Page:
Don’t forget to include emotional states at each point of interaction. The emotional impact of a customer’s interaction lingers long after the moment itself, and colors the perception of every successive interaction. That can be phone call treatment, mobile app behavior, website ease of use – anything and everything.

Pay very special attention to those areas that cause emotional spikes in uncertainty, frustration, confidence, joy, delight, etc., especially major or defining interactions. These are the so-called moments-of-truth that can often make or break customer relationships. Carefully consider these moments and different ways to change interactions that smooth friction, as well as go the extra mile.

Don’t Spare the Details

When you are working to get executive buy-in for customer experience improvements, a high-level customer journey map may be enough. But if you are trying to solve real problems do not spare the details in mapping your customer’s journey.

If you are working from customer research, you will also have quotes, artifacts, photos, and videos to complete the picture and show the reality of the journey. If you are also working from data and verbatims analytics, use the data to reinforce qualitative findings if needed. Even if you are working only with survey data and analytics, be sure to provide whatever real-world examples you have that show the customer’s experience and state of mind.

Tell the Story

Customer Journey Maps are visualizations that tell a story. Ensure that story is fully understood, especially if you are designing a future state or new service. When crafting a future state journey map, you can also use storyboards and videos to make the future state more realistic, and to help establish the business case for change.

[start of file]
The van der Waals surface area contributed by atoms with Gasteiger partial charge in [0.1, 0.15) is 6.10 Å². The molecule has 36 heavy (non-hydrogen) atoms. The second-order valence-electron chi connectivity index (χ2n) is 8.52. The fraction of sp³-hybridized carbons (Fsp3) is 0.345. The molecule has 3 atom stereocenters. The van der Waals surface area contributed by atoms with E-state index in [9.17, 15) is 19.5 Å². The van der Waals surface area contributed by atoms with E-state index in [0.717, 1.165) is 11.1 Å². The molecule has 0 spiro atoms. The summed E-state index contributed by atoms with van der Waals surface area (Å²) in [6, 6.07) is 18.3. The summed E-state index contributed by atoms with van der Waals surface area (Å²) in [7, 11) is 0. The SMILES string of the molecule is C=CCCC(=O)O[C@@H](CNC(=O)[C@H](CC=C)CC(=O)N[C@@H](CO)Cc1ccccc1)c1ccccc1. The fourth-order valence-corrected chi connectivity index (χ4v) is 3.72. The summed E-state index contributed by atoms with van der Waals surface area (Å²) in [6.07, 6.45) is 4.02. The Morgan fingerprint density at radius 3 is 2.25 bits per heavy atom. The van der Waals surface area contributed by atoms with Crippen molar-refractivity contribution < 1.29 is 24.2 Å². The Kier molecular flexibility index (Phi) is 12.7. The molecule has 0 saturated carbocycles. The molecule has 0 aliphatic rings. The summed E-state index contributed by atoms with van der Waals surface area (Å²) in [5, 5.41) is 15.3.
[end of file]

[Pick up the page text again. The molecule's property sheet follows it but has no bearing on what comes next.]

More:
Storyboards are sketched or photo-realistic tele-plays that visually show the story of your customer journey. Video animations can also easily simulate a process or service that has not been designed yet so that people fully understand your intent. The more detail you can provide in your maps and supporting documents, the greater the understanding of your goals for the future customer journey will be.

Hire a Pro

If you’re not sure where or how to even start, hire a professional. Many CX and UX firms offer journey mapping services, and can guide you through effective Customer Journey Mapping techniques. Contact us to learn more about our one-day Customer Journey Mapping Workshop offering, it’s a great way to get started.

Start Applying Customer Journey Mapping Now.

No matter what type of Customer Journey Mapping you do, once you start using these tools and the techniques, you will see the value they provide. They are appropriate for any organization in any industry vertical. Many Six Sigma organizations are surprised to find that the techniques and tools they use are very similar and easily incorporated when you have customer empathy as your guide on the journey.

So start journey mapping now.